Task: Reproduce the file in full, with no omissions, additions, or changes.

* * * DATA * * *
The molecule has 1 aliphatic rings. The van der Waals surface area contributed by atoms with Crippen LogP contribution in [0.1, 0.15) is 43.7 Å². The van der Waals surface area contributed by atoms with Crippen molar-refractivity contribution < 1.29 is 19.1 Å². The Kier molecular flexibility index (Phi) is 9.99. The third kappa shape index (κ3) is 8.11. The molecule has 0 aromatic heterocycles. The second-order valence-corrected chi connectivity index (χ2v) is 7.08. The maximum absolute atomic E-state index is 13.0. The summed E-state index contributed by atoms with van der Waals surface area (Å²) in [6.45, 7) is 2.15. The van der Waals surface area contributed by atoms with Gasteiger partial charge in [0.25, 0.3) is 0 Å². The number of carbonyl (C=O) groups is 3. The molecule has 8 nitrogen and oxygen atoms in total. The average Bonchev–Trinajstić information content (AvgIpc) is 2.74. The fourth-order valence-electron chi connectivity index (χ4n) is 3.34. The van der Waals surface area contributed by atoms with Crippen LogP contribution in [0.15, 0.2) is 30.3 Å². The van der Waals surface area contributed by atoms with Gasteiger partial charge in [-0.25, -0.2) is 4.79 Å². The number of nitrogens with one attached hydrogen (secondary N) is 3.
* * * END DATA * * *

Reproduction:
The molecule has 1 aliphatic rings. The van der Waals surface area contributed by atoms with Crippen LogP contribution in [0.1, 0.15) is 43.7 Å². The van der Waals surface area contributed by atoms with Crippen molar-refractivity contribution < 1.29 is 19.1 Å². The Kier molecular flexibility index (Phi) is 9.99. The third kappa shape index (κ3) is 8.11. The molecule has 0 aromatic heterocycles. The second-order valence-corrected chi connectivity index (χ2v) is 7.08. The maximum absolute atomic E-state index is 13.0. The summed E-state index contributed by atoms with van der Waals surface area (Å²) in [6.45, 7) is 2.15. The van der Waals surface area contributed by atoms with Gasteiger partial charge in [0.25, 0.3) is 0 Å². The number of carbonyl (C=O) groups is 3. The molecule has 8 nitrogen and oxygen atoms in total. The average Bonchev–Trinajstić information content (AvgIpc) is 2.74. The fourth-order valence-electron chi connectivity index (χ4n) is 3.34. The van der Waals surface area contributed by atoms with Crippen LogP contribution in [0.15, 0.2) is 30.3 Å². The van der Waals surface area contributed by atoms with Gasteiger partial charge in [-0.25, -0.2) is 4.79 Å². The number of nitrogens with one attached hydrogen (secondary N) is 3.